When Which? tested most new vacuums, it found that noise levels varied dramatically from 65 up to 90 decibels – that’s the difference between the sound of a conversation a metre away to the sound of a busy main road.

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With Apple discontinuing iPods, what are the alternatives?
Posted on Thursday August 10, 2017

Marigold has a broken iPod and would like to hear about alternative MP3 players, mainly for listening to podcasts and Audible audio books

I was appalled to read that Apple is abandoning iPods. I have a seventh-generation iPod that has just packed it in, but I hesitate to spend money on repairs if it is about to go obsolete. Meanwhile, I am happily using my 2008 model, which lacks a radio but is fine otherwise. The grandson declares that this is the moment to get a “proper” phone that will do everything, but I am refusing to submit to blackmail and have no wish to consult the internet at every opportunity.

I am addicted to podcasts and books from Audible, and don’t often play music. Would an MP3 player from another maker still tie up with iTunes and Audible? Could I get one with a radio, preferably DAB? Marigold

Apple is abandoning its traditional iPods because most people with smartphones now use them for everything. However, many current smartphones – including Apple’s – don’t have FM, and none has a DAB radio.

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‘This house has been entirely furnished with things I’ve found or been given’ | A cook’s kitchen
Posted on Saturday August 05, 2017

Flea-market finds and gifted cookware find a new lease of life with Zoe Adjonyoh

I’ve lived in this warehouse in east London since 2010, the year of my first peanut-butter stew experiment, which was the beginning of Zoe’s Ghana Kitchen. It’s a great big space, set back from the road, super quiet and peaceful and flooded with sunlight. When we moved in, it was essentially an empty white box – we built the kitchen and two bedrooms ourselves. It’s cosy, but cluttered. I love living right by the canal at the end of the road, and that in this little compound, everyone knows each other – there’s a great sense of community.

The asanka pot on the chopping board is basically a Ghanaian version of a pestle and mortar. Beautifully tactile, and very heavy, it’s a really versatile piece of kit: you cook in it, blend things in it. If I’m giving a lot of love and attention to a particular dish, I’m using the asanka pot. This house has been entirely furnished with things I’ve found or been given: I love rescuing things. At some point, a neighbour of mine, Kanchi, was moving to Berlin just as I was coming back to London, and in the crossover I inherited a lot of things from her: a pink van, this retro trolley and a few other bits and bobs.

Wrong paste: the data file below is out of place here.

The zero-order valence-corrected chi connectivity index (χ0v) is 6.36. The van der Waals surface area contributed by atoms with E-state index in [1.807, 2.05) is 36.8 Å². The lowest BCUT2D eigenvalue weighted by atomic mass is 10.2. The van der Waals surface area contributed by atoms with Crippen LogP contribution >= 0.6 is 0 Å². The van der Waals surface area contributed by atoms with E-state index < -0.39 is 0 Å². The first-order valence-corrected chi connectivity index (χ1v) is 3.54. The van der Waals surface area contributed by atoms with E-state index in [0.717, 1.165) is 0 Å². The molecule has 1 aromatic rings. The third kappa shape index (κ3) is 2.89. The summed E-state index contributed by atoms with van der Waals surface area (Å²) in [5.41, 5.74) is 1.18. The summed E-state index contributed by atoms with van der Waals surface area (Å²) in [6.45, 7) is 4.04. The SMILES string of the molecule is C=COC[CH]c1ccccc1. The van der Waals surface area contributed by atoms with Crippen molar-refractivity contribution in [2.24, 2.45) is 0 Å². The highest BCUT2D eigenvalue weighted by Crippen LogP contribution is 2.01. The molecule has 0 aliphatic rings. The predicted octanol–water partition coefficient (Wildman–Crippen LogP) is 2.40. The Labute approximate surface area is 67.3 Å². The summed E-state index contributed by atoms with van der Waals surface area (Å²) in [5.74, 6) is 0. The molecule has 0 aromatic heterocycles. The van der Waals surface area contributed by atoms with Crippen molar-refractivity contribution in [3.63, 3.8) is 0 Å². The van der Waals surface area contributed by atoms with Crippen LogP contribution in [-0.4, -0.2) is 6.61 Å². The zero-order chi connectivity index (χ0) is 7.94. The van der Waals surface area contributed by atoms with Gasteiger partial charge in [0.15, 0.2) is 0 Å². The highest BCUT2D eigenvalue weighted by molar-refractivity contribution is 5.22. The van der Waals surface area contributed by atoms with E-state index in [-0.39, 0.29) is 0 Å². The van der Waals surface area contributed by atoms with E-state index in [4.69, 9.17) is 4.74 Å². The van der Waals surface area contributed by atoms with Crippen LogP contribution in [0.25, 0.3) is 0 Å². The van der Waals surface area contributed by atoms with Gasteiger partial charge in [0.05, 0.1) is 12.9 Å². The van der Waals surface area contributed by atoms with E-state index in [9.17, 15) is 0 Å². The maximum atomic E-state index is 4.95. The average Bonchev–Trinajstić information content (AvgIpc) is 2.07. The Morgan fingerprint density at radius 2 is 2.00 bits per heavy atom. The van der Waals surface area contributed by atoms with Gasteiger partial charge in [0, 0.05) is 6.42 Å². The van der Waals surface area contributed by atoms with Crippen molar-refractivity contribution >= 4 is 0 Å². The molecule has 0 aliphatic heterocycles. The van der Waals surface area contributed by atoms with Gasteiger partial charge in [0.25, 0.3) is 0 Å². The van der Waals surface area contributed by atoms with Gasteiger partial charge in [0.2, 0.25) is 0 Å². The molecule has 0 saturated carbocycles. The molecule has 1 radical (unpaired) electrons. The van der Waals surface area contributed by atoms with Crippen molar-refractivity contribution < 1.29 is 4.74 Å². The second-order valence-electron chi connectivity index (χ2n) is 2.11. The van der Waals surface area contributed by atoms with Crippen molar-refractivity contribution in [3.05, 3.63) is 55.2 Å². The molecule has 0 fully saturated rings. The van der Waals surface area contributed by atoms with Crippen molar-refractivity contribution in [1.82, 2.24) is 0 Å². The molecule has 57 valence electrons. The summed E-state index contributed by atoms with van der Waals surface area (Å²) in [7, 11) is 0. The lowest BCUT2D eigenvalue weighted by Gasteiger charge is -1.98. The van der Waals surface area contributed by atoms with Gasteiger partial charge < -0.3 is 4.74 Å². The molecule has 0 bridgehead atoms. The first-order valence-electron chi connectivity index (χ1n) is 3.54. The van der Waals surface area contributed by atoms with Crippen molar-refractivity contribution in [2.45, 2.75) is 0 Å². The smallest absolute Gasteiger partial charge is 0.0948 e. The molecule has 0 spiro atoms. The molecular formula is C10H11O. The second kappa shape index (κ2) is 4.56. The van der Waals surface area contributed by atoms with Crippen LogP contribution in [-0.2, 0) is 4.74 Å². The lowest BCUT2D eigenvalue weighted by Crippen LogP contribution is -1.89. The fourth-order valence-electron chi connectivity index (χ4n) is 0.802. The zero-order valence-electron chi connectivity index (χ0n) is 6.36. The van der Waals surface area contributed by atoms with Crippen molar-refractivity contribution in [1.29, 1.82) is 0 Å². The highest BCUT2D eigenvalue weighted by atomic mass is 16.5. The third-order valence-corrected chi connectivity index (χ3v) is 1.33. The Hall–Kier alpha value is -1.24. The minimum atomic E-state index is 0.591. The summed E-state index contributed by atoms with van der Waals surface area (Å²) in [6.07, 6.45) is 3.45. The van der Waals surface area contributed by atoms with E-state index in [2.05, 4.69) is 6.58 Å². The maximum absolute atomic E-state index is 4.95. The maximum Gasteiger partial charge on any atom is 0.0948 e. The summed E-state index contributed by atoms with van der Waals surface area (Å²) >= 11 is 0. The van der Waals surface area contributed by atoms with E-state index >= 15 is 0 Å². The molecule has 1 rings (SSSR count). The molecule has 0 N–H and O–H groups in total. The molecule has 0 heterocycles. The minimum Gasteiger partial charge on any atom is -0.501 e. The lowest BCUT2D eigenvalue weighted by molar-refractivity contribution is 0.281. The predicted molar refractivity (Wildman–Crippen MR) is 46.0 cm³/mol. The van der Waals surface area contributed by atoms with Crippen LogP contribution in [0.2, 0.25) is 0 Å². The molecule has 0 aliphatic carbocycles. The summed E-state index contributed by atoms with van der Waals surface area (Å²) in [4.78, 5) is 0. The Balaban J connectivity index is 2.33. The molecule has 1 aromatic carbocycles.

Related: Zoe Adjonyoh: ‘My only access to Ghana was the food’

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Is there a camera that can produce high-quality still images from videos?
Posted on Thursday August 03, 2017

Today’s compact cameras can often shoot both video and still images, but not at the same time. Christian is looking to save high-quality pictures from his home movies

I would like a compact camera that can take 20MP photo stills from the video. Something about the size of a Fuji X30 would be nice. Can you point me in the correct direction? Christian

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Fidget spinner toys pose risk of serious injury, tests show
Posted on Wednesday August 02, 2017

Warning over children’s craze after experts find poor-quality imports with edges sharp enough to puncture skin and eyes

Children are at risk of serious injury from dangerous and poor-quality imported “fidget spinners” – the UK’s most recent toy craze – according to an investigation by BBC1’s Watchdog.

A sample of the plastic gadgets were tested by experts and failed basic toy safety standards, with some found to have edges sharp enough to puncture skin and even eyes.

Related: As fidget spinner craze goes global, its inventor struggles to make ends meet

Related: Fidget spinners are not just a fad – ask any ballpoint-pen clicker | Katherine Isbister

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World's lamest cyborg? My microchip isn't cool now – but it could be the future
Posted on Wednesday August 02, 2017

Olivia Solon felt more key fob than RoboCop after getting implanted with a microchip to make contactless purchases. But the future could hold much more

I took two deep breaths, then a tattooed piercer called Andy stabbed me in the fleshy part of my hand between the forefinger and thumb, injecting a tiny microchip encased in a glass capsule the size of a large grain of rice. And so I became the world’s lamest cyborg.